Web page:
Last updated: November 18, 2010 - 9:37am
On November 17, the Senate Communications, Technology, and the Internet Subcommittee held a hearing on television viewers, retransmission consent, and the public interest.
Senate Commerce Committee Chairman Jay Rockefeller (D-WV) said, "Television is a powerful force. But I believe the system we have for developing television content, packaging that content, and distributing it to consumers is broken. It may serve companies well. But it does not serve us well as consumers. And I believe it serves us even less well as citizens."
Subcommittee Chairman John Kerry (D-MA) that when consumers keep coming back to Congress saying they are being screwed, it is time to do something. "Regular everyday people get caught in the middle," he said, "and that is precisely what brings us here today." Sen Kerry called the hearing after drafting a bill that would impose fines for bad-faith bargaining, mandate standstill agreements that keep TV station signals on the air during retrans impasses, and would make the Federal Communications Commission a mediator, but not arbitrator, of the disputes. Sen Kerry has said that at the end of the day, the broadcaster will retain the right to pull a signal when there is a "good faith" impasse, but that the end of the day would come only after the FCC stepped in to evaluate both parties demands and recommend, or not recommend, outside arbitration. At the hearing, Kerry said he wanted to make sure that his commitment was not to any particular legislative option, but to consumer protection. Without more transparency and FCC oversight, he said, independent programming will be crowded out and prices will continue to rise.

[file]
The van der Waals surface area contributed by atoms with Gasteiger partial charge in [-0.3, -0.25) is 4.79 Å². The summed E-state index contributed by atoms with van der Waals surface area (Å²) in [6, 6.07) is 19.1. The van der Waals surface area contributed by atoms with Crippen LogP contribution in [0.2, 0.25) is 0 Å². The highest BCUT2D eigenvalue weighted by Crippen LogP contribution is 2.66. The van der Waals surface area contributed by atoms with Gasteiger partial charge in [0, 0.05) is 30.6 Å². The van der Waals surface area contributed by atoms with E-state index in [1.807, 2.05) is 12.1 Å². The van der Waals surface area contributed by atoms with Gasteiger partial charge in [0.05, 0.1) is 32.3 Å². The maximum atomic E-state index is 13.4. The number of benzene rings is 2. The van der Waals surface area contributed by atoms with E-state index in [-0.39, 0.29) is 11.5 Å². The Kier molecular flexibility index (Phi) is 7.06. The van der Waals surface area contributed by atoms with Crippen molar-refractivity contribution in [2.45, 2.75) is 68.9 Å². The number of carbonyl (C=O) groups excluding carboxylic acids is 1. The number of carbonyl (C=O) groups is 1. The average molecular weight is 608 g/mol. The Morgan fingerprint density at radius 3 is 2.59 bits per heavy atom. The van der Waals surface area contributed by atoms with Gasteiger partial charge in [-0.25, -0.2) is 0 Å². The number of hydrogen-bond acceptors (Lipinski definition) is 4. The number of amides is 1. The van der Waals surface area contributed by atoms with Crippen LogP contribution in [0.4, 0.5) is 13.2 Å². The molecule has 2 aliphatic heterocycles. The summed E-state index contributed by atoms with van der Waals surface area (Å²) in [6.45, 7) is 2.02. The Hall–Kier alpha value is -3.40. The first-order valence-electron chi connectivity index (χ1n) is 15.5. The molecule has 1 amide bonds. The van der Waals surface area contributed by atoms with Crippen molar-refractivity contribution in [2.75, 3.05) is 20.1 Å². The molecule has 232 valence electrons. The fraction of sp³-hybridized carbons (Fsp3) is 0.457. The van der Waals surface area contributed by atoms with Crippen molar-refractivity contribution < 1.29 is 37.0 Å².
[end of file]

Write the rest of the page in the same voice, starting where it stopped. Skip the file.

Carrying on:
Before the hearing, the American Cable Association wrote Chairman Kerry saying American Cable Association the lobbying group shared Kerry's view that the regulatory regime is broken and does not protect consumers. Free Press said it was glad the subcommittee was looking to prevent "blackouts" during future retrans fights. The Organization for the Promotion and Advancement of Small Telecommunications Companies (OPASTCO) called on the subcommittee and the FCC to reform retransmission consent. ivi TV, the over-the-top video provider that is streaming station signals without having negotiated retrans payments, said "Consumers should not be used as pawns any longer in big media's chess game over control of the public airwaves. Instead of fewer options and higher fees. [T]hey should have more control over their own entertainment options, which is possible with innovations like ivi TV."
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